People and Processes
The most complicated element in all process implementations are people. To capture processes is not a trivial task. Processes can be undefined, fuzzy and even conflicting. Process Management, normally, cannot solve problems related to the process capturing and organization. The flexibility of tools is an important factor here. However, even with a full flexibility, this process can go wrong.

What is my conclusion? The requirements can be different depends on a type of communication. Design team can collaborate via phone, email or Excel spreadsheets. When it comes to more complicated communication, process management and workflow tools need to be involved. However, ad-hoc collaboration, structured workflow and even a very sophisticated processes management tool, can use a simple list-based user interface concept to communicate with users and provide task visibility. Just my thoughts…

Best, Oleg

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  • Vuuch

    Even if an ECO is being processed using a workflow most of the work done by people in the processing and decision making is unstructured. The workflow only manages the nodes / signatures. For example if I need to determine a strategy to use up the inventory we have… the process of doing this is not managed by the workflow, nor is the implementation of the use up strategy. Workflow cannot make decisions, people make decisions.

  • beyondplm

    Chris, you are right! People are making decisions. Workflow can only apply some business rules about “who” need to make a decision or “who” need to be involved. In addition, workflow creates a record of what decision was made and when. In configuration management, there is a term called “formal control”. This is a point of time in a product development every change needs to be recorded. I think, it is reasonable to use workflow / process management tools for such a type of activities. Of course, if you are dealing with a team of engineers working together, the collaboration between them can be less formal and may follow “discussion” principles rather than “formal workflow/business process”. Just my thoughts.. Best, Oleg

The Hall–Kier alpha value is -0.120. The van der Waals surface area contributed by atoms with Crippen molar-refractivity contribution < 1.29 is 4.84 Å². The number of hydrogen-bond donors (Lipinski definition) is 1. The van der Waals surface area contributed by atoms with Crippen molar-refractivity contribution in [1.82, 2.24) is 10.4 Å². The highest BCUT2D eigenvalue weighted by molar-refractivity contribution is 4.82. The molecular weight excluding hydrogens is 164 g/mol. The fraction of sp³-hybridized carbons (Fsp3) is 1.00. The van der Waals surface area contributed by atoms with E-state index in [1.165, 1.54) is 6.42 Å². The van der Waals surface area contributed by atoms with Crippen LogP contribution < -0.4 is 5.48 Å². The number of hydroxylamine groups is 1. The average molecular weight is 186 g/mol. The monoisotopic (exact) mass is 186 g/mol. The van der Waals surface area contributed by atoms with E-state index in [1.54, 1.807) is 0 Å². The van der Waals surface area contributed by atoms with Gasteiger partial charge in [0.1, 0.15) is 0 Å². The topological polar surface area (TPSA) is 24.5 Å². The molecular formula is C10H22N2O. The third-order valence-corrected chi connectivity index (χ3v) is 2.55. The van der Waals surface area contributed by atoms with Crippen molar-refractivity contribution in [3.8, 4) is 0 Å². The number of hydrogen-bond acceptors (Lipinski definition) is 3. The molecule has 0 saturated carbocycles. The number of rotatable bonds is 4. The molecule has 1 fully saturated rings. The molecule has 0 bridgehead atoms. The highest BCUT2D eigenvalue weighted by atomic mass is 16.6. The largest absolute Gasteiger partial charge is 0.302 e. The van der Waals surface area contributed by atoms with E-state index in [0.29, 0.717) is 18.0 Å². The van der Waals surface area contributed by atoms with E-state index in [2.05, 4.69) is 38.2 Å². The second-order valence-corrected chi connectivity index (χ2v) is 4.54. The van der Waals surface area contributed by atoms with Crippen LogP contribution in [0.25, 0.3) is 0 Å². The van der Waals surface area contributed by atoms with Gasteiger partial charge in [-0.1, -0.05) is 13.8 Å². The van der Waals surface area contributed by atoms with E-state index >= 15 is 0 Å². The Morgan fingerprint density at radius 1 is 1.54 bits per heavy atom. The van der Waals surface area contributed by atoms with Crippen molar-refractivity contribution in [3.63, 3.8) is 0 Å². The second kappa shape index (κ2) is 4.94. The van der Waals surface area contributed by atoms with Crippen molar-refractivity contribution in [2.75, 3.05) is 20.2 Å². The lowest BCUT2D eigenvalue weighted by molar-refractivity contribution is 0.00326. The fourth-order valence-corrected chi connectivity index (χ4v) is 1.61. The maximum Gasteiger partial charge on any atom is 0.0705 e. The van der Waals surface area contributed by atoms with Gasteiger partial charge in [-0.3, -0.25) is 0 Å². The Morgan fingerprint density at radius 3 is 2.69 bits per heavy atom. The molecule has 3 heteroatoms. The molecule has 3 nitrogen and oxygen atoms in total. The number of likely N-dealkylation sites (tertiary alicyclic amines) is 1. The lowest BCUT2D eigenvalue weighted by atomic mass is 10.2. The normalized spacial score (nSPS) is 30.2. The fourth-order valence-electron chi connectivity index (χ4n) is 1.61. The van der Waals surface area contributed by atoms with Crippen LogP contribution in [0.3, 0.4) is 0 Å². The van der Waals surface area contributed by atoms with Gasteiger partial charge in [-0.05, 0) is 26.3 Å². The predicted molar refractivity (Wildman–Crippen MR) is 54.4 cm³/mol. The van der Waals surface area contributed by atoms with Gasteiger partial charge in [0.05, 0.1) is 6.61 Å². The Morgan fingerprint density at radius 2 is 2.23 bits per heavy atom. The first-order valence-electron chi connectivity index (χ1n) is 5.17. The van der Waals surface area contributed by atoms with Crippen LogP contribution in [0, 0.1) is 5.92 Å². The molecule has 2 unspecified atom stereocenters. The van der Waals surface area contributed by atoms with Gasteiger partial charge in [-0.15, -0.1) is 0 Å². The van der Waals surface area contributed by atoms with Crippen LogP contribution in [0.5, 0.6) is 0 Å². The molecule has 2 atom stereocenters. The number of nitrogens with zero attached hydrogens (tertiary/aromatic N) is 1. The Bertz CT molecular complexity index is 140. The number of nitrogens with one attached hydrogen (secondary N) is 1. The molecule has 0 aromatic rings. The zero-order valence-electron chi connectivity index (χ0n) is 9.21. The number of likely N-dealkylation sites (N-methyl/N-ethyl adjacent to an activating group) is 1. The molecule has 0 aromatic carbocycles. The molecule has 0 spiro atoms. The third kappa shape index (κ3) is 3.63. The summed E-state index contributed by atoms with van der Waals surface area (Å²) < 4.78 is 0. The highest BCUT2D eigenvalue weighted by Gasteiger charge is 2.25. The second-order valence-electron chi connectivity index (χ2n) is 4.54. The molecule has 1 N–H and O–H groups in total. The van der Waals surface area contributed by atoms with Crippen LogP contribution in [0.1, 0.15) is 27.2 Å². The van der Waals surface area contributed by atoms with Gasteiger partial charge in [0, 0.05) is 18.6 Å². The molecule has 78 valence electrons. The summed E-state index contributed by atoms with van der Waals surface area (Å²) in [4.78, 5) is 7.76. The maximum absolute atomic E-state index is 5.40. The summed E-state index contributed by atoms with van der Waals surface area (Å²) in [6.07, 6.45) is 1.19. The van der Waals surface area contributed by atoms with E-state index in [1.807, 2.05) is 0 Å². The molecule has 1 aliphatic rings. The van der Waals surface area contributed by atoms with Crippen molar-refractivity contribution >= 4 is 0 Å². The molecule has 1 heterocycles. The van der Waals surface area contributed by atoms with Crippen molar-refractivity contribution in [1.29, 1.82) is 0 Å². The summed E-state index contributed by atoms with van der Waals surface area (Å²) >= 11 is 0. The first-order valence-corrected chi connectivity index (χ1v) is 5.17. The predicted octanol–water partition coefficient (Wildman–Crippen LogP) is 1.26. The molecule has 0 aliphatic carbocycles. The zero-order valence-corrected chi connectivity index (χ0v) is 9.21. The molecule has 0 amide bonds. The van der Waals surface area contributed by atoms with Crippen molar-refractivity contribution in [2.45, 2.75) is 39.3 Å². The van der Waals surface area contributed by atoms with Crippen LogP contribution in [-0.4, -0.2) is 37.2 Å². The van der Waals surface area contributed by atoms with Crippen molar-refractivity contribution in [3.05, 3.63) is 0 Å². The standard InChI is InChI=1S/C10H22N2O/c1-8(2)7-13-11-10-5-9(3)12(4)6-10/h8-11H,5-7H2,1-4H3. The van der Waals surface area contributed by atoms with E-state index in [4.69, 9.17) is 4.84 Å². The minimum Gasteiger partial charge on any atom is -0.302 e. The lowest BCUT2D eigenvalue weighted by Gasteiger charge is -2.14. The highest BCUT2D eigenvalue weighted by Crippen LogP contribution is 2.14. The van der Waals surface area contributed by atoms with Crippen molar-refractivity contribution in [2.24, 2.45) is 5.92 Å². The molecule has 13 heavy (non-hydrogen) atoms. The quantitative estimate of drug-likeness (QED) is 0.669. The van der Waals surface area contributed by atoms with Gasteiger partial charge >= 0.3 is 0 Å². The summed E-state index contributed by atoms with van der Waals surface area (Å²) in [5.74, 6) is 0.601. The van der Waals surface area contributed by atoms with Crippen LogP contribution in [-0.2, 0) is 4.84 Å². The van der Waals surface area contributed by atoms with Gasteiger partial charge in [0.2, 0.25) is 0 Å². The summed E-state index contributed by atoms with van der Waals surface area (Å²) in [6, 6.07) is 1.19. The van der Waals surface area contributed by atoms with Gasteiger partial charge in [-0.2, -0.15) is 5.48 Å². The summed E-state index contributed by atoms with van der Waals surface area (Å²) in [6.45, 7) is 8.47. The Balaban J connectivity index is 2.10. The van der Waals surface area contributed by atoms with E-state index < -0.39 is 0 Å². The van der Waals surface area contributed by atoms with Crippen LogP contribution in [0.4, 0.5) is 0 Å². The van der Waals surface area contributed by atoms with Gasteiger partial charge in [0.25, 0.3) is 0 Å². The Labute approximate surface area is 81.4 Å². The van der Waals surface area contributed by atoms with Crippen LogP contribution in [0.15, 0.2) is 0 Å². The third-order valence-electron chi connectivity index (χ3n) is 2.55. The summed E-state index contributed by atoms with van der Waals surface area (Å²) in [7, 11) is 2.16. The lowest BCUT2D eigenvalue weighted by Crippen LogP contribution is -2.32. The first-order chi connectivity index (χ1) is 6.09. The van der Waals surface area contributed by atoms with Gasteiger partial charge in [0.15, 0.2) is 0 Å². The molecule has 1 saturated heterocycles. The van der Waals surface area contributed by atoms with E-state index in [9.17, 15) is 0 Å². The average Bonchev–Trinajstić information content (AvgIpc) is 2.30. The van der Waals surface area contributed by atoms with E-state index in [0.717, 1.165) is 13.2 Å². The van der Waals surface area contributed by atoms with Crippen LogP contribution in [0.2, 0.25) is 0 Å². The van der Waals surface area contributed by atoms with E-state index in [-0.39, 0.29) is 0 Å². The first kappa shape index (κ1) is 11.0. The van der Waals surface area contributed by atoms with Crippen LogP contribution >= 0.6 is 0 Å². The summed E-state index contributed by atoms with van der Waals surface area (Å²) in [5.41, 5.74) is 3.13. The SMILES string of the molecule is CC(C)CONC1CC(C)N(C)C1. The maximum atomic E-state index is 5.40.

• Oleg,

    your emphasize on task management is interesting. I share your opinion. Good task management is the foundation of everything else, especialy the orchestration of tasks according to rules and relationships. People do it every day, using post-its (I hava always a few sticking in front of in my desk), using features of their calendar systems, or as part of an enterprise systems like ERP or PDM.

    When an how much predetermined workflow in product development? As much as it helps in a certain situation. The difficult part it to interpret the word “help”. Engineers rarely find compliance requirements helpful …

  • beyondplm

    Roland, thanks for your comment. Predetermined workflow is an interesting issue. I can see people want it with the ability to make it as flexible as possible on every step. In general, I can see it good to implement rules. However, it should balance cost/flexibility/ease of use. Best, Oleg

  • Yes, you need structured workflows! I believe having a structured workflow is crucial for delivering deliverables on time. You should use some sort of specialized project management software like http://www.elementool.com or some other something else. Most PM’s software also automate your workflow, which is nice.

  • beyondplm

    Michael, thanks for your comments and links sharing. I think, the key point is how to balance structured and unstructured workflow for greater efficiency. What is your view? Best, Oleg